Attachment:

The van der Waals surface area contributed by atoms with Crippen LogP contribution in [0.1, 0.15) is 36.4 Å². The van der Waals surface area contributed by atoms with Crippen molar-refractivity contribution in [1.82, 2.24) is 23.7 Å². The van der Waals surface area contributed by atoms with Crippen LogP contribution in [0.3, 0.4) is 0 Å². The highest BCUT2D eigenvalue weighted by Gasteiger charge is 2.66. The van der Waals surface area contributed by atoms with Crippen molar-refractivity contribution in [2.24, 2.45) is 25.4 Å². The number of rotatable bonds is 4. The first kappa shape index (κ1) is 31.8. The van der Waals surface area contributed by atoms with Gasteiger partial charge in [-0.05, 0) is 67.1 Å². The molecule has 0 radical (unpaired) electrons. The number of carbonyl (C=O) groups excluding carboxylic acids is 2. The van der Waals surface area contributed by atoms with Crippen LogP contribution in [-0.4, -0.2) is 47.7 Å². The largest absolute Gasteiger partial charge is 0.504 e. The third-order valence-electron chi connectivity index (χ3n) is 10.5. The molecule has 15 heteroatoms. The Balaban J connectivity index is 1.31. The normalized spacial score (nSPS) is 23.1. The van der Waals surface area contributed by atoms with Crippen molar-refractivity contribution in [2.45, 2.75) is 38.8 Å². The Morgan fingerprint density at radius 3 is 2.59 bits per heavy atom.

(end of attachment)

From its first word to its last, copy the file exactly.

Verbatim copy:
The van der Waals surface area contributed by atoms with Crippen LogP contribution in [0.1, 0.15) is 36.4 Å². The van der Waals surface area contributed by atoms with Crippen molar-refractivity contribution in [1.82, 2.24) is 23.7 Å². The van der Waals surface area contributed by atoms with Crippen LogP contribution in [0.3, 0.4) is 0 Å². The highest BCUT2D eigenvalue weighted by Gasteiger charge is 2.66. The van der Waals surface area contributed by atoms with Crippen molar-refractivity contribution in [2.24, 2.45) is 25.4 Å². The number of rotatable bonds is 4. The first kappa shape index (κ1) is 31.8. The van der Waals surface area contributed by atoms with Gasteiger partial charge in [-0.05, 0) is 67.1 Å². The molecule has 0 radical (unpaired) electrons. The number of carbonyl (C=O) groups excluding carboxylic acids is 2. The van der Waals surface area contributed by atoms with Crippen LogP contribution in [-0.4, -0.2) is 47.7 Å². The largest absolute Gasteiger partial charge is 0.504 e. The third-order valence-electron chi connectivity index (χ3n) is 10.5. The molecule has 15 heteroatoms. The Balaban J connectivity index is 1.31. The normalized spacial score (nSPS) is 23.1. The van der Waals surface area contributed by atoms with Crippen molar-refractivity contribution in [2.45, 2.75) is 38.8 Å². The Morgan fingerprint density at radius 3 is 2.59 bits per heavy atom.